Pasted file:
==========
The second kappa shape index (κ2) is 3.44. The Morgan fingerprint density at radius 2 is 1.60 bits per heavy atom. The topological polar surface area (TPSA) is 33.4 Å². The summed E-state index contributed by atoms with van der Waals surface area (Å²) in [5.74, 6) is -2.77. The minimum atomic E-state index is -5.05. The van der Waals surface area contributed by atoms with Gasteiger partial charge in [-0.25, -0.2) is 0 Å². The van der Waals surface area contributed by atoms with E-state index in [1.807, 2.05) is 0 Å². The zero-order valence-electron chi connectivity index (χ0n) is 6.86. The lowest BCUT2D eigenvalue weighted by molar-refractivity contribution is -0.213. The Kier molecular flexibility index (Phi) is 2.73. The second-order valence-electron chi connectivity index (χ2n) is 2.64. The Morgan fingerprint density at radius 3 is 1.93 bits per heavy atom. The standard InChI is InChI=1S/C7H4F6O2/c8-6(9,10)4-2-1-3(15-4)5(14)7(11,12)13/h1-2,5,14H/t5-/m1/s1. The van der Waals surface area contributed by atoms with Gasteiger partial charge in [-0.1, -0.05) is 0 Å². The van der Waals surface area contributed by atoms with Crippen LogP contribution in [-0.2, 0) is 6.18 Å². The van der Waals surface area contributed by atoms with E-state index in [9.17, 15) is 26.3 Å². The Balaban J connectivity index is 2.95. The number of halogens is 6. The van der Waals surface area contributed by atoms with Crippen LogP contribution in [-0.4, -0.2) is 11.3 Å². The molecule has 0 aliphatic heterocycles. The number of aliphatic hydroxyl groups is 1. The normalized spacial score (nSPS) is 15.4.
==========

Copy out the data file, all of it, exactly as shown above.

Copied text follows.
The second kappa shape index (κ2) is 3.44. The Morgan fingerprint density at radius 2 is 1.60 bits per heavy atom. The topological polar surface area (TPSA) is 33.4 Å². The summed E-state index contributed by atoms with van der Waals surface area (Å²) in [5.74, 6) is -2.77. The minimum atomic E-state index is -5.05. The van der Waals surface area contributed by atoms with Gasteiger partial charge in [-0.25, -0.2) is 0 Å². The van der Waals surface area contributed by atoms with E-state index in [1.807, 2.05) is 0 Å². The zero-order valence-electron chi connectivity index (χ0n) is 6.86. The lowest BCUT2D eigenvalue weighted by molar-refractivity contribution is -0.213. The Kier molecular flexibility index (Phi) is 2.73. The second-order valence-electron chi connectivity index (χ2n) is 2.64. The Morgan fingerprint density at radius 3 is 1.93 bits per heavy atom. The standard InChI is InChI=1S/C7H4F6O2/c8-6(9,10)4-2-1-3(15-4)5(14)7(11,12)13/h1-2,5,14H/t5-/m1/s1. The van der Waals surface area contributed by atoms with Gasteiger partial charge in [-0.1, -0.05) is 0 Å². The van der Waals surface area contributed by atoms with Crippen LogP contribution in [-0.2, 0) is 6.18 Å². The van der Waals surface area contributed by atoms with E-state index in [9.17, 15) is 26.3 Å². The Balaban J connectivity index is 2.95. The number of halogens is 6. The van der Waals surface area contributed by atoms with Crippen LogP contribution in [-0.4, -0.2) is 11.3 Å². The molecule has 0 aliphatic heterocycles. The number of aliphatic hydroxyl groups is 1. The normalized spacial score (nSPS) is 15.4.